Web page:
Now, having discussed some aspects of the expert observation required to interpret images of patients correctly, the next thing that comes to mind is of course how one should learn to do so. Next to “making the invisible visible”, as we have seen, film as scientific method created a debate about for whom this previous “invisible” was disclosed, and how and by whom it could be made visible.
I ended last blog with a note on patient-doctor interaction and a few notes of the use of discourse in medical practice. Yet, I suggest we take a step back and think again about Foucault’s ideas about the relation between seeing and knowing. Foucault’s expert is someone with a trained eye – so trained that he does not need to ask additional questions. Nothing can be hidden from the expert’s view.
This emphasis on observation is traced back to Hippocrates yet, as Foucault points out, modern medicine uses observation in a very different way, and attaches different meanings to it.
In an essay titled “On Scientific Observation”, historian of science (currently director of the Max Planck institute in Germany) Lorraine Daston writes:
Observation is everywhere and nowhere in the history and philosophy of science. It is ubiquitous as an essential scientific practice in all the empirical sciences, both natural and human, and even arguably in mathematics in some of its exploratory phases. It is invisible because it is generally conceived to be so basic as to merit no particular historical or philosophical attention. (Daston 2008:97)
In Daston’s opinion, observation needs to be “given” a history because of its widespread use. As a technique, she argues, observation is invisible because it is taken for granted as a valid scientific practice. The adjectives “everywhere” and “nowhere” describe the contradictory fact that albeit widely used and acknowledged, scientific observation has not been analysed properly. Everyone does it, but no-one really thinks about it. Furthermore, Daston says, the historians that have been concerned with the topic of scientific observation have done so to reinforce its view as “primitive and passive” (2008:97).
Now, whereas I doubt whether Foucault and his disciples would agree with this, as Foucault’s analysis of perception and the gaze are, I would say, far from “passive”. Doctors might have thought, as Foucault writes, that they had discovered the “purity of an unprejudiced gaze” (1973:195), what happened was the opposite. Medical perception is inscribed in changing reorganisation of disease, health and illness (ibid.). However, Daston’s essay focusses on particular aspect or “effect” of scientific observation. By invoking the concept of an ontology of scientific observation, Daston aims to analyse how expert observation creates and stabilises scientific objects (98). How do scientists “furnish” the universe with objects they can analyse by observing them?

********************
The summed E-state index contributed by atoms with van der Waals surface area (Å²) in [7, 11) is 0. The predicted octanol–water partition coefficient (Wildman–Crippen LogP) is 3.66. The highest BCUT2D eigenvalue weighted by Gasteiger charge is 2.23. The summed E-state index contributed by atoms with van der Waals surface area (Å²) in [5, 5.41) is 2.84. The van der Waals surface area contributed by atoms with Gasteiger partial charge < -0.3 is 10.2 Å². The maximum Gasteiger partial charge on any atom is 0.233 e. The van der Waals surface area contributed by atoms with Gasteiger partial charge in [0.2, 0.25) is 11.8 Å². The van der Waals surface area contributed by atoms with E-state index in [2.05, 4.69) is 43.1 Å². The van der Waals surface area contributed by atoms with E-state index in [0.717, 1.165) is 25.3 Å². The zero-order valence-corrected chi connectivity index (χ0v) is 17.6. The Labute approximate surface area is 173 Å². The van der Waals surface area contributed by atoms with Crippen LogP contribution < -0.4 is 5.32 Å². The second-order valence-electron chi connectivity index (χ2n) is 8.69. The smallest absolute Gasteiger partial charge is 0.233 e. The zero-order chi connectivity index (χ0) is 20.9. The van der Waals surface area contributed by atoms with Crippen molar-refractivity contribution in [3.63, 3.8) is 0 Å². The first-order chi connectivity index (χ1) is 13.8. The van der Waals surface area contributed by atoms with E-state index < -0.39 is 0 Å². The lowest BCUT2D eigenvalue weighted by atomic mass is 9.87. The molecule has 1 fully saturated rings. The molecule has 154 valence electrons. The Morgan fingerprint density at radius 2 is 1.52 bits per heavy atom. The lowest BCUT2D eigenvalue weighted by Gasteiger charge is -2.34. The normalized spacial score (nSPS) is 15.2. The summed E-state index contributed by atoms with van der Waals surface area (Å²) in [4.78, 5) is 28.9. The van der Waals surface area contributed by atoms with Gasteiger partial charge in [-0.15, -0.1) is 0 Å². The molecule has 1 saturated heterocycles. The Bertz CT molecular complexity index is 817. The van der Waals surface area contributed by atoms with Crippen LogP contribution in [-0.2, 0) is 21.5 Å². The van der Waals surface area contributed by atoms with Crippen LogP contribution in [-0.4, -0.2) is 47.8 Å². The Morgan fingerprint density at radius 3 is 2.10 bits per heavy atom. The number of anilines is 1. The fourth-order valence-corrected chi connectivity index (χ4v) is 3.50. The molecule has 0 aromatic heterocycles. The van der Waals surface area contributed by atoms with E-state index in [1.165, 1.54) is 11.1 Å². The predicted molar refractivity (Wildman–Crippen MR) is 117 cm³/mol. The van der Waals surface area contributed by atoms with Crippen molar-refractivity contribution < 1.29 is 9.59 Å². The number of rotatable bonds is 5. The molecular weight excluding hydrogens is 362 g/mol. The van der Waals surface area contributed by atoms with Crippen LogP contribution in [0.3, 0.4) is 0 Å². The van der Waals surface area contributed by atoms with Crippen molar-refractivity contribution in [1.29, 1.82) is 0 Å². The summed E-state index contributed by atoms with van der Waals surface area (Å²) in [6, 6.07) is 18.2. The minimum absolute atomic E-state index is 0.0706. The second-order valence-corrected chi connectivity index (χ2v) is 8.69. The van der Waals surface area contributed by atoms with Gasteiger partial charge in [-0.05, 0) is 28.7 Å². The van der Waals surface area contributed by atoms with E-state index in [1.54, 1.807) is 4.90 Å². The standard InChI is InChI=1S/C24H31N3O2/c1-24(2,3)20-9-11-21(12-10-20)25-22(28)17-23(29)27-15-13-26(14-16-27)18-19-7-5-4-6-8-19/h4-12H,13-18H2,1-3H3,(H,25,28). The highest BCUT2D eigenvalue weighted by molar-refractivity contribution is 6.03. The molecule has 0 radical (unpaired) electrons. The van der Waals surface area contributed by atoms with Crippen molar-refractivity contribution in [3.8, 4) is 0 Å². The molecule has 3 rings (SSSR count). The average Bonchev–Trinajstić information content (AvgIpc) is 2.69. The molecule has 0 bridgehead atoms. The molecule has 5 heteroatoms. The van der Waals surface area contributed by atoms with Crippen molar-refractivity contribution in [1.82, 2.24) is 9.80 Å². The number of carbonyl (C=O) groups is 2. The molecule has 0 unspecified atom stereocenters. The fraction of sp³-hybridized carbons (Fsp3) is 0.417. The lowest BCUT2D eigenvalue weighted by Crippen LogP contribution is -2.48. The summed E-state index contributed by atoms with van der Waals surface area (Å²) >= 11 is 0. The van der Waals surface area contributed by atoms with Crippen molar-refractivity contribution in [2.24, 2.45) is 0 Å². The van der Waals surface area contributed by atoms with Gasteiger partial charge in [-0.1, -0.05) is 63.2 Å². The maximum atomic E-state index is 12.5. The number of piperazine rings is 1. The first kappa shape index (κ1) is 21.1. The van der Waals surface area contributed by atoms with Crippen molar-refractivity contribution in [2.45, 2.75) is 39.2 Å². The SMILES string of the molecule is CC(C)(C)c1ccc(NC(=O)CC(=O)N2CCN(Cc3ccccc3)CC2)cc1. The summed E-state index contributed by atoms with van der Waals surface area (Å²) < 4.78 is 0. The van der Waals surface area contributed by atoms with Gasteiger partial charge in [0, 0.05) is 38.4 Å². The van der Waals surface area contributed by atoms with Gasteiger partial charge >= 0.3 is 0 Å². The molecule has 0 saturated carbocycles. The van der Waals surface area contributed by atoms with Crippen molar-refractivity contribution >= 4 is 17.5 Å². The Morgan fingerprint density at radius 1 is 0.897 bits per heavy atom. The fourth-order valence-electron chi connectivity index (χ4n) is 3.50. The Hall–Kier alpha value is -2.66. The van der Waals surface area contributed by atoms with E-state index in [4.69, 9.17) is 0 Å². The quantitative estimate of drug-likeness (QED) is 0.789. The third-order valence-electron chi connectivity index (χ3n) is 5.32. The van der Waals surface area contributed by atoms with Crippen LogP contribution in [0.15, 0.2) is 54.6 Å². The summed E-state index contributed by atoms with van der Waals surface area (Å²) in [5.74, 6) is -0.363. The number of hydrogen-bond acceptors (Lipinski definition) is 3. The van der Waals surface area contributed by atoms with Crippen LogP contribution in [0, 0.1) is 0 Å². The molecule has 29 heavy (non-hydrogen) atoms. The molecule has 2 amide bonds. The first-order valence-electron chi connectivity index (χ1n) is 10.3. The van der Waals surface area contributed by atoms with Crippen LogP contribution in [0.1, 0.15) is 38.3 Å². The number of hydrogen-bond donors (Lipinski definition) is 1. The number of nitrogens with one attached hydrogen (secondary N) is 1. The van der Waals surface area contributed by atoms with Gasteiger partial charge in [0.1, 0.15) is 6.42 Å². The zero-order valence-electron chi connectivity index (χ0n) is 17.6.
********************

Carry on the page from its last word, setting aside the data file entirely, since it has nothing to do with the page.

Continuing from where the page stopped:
Daston argues that for earlier philosophers, it was evident that observation uninformed by theory was impossible (98). Her focus on an ontology – almost as effect of – scientific observation enables to critically engage with perception as expert practice. How are we taught to see, and what does this entail for what is seen?
In ‘Reading the Human Brain: How the Mind Became Legible’, Nikolas Rose analyses contemporary practices of brain imaging and how these are related to the idea that the human “mind” is “readable”, understandable, unravelled. He says:
[D]espite all our doubts and our necessary scepticism, we may be seeing signs here that a new ontology is gradually emerging out of the shadows. Even if they remain confined to laboratory conditions, novel neurotechnologies embody a challenging materialism embodied and enacted in the capacity to access the contents of the human mind, whether to evaluate the presence of particular mental states or capacities, the existence of durable memory traces, or even the fleeting existence of specific thoughts and intentions. (158)
Images of brain activation and their meaning have gained a tremendous importance in neuroscience (and beyond) today. But, as Rose points out, these images “do” more than simply render visual and tangible aspects to our brains.
Following from this quote, we can argue that Daston’s analysis of how scientists “furnish the universe” is the result of a complex interaction between “seeing”, “training”, “creating”. And if we pursue this line of thought, we could say that claims about the “construction” of the human brain or mind are important not only to get more insight into the “what” this construction is about, but as much in relation to “how” and “by whom” it is created. “Constructions” or images of patients, their brains and its lesions are not merely ready-made products waiting for us to “unpack” them. What makes the “perception” of those images possible and how one learns to “see” them requires habit, as Daston points out (99).
Just as Daston, I do not write this to drain us into some determinist mysticism, saying that we cannot “know the outside world” or that what scientists study simply does not exist. But, as she argues, the practice of science crucially depends on its own ontologies, which therefore need to be taken into account when proposing such an analysis (110).
2008 On Scientific Observation. Isis, Volume 99 (1):97-110
1963 La naissance de la Clinique. Paris : PUF (Quadrige).
1976 The Birth of the Clinic. Trans. A. M. Sheridan. London: Tavistock.
2016 Reading the Human Brain: How the Mind Became Legible. Body & Society, Volume 22 (2): 140-177